Entrepreneurs, Know Your Numbers!

You might be thinking, "But I hate math! Numbers are not my thing." You don't need to master calculus to have a basic understanding of your financial information. The numbers tell a story and give you vital information to make good business decisions.

The first step to making numbers less confusing is to stop saying that you hate accounting and can't understand it! Many professional accountants make the subject much more complex in an effort to impress you, and possibly confuse you, as a means of persuading you to hire them.

I'm not advocating that you keep your own books if math is not your strong suit. However, it is important for you to understand the basics of business accounting for several reasons.

First, accounting gives you the vital statistics on the financial well-being of your business. Just as your weight, cholesterol, and blood pressure numbers tell a story about your physical health; your sales, profit margin, and cost of goods sold numbers tell a story about the financial health of your business.

Second, a basic understanding of accounting will help you make wise decisions in your business. You'll be able to see the direct connection between your operational activities and how they affect your bottom line.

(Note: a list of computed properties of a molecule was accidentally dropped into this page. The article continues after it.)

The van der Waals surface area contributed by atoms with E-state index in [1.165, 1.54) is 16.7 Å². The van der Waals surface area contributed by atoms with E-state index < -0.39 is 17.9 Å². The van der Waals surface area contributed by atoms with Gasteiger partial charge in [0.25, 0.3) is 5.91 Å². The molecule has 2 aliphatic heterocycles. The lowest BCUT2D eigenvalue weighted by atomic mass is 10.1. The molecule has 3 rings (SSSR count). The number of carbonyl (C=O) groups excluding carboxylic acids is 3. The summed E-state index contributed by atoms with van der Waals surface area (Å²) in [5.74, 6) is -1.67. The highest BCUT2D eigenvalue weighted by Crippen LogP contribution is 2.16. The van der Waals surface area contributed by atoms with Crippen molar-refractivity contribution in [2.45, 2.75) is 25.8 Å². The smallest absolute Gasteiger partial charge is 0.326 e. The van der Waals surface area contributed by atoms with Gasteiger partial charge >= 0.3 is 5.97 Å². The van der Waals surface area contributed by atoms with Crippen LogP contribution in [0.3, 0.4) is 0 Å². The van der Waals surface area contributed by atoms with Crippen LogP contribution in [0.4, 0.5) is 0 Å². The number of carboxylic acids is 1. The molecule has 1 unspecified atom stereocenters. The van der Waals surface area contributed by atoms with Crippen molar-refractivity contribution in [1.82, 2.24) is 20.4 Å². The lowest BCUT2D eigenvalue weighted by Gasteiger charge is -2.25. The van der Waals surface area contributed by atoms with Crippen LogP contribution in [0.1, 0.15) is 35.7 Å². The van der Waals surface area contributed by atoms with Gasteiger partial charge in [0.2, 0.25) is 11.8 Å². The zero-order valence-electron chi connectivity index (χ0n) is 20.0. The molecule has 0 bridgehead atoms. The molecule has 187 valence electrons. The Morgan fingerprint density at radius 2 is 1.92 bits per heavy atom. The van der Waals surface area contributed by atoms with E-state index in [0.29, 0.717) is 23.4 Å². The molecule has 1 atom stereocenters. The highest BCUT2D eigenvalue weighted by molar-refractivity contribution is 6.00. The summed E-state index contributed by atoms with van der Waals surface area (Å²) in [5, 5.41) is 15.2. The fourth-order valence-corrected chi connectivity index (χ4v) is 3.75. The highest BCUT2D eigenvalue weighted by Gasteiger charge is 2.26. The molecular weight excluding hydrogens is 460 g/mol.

Third, a basic understanding of accounting will assist you in communicating with and evaluating the accounting and tax professionals you decide to hire in your business.

Several years ago, a client of mine, Jack, asked me to help him "straighten out his QuickBooks account." My client suspected his bookkeeper, Sam—whom he hired at the beginning of the year, wasn't doing a good job because Jack wasn't receiving regular reports from him.

Normally, I don't do bookkeeping work for my financial coaching clients, as I'm focused on reviewing financial information, helping them identify trouble spots, and suggesting actions for improvement. However, I made an exception for Jack, and he gave me access to his QuickBooks Online account.

To my horror, I discovered that Sam had not classified any of Jack’s financial transactions in almost seven months! My client was paying this bookkeeper $500 a month and getting nothing in return! After slogging through all the numbers side-by-side with Jack to ensure everything was properly classified, we discovered he had an operating loss. Had he known this sooner, Jack would have been able to take corrective action immediately.

The lesson here is this: Know your numbers! It's important to review them at least monthly with your CPA or bookkeeper if you're paying someone to do it for you. What you focus on improves. If you pay attention to your sales, expenses, and profit, chances are good you'll make progress. You can't fix something if you don't know it's broken.

Do you have a basic understanding of your important accounting numbers so you can ensure your business is financially healthy?

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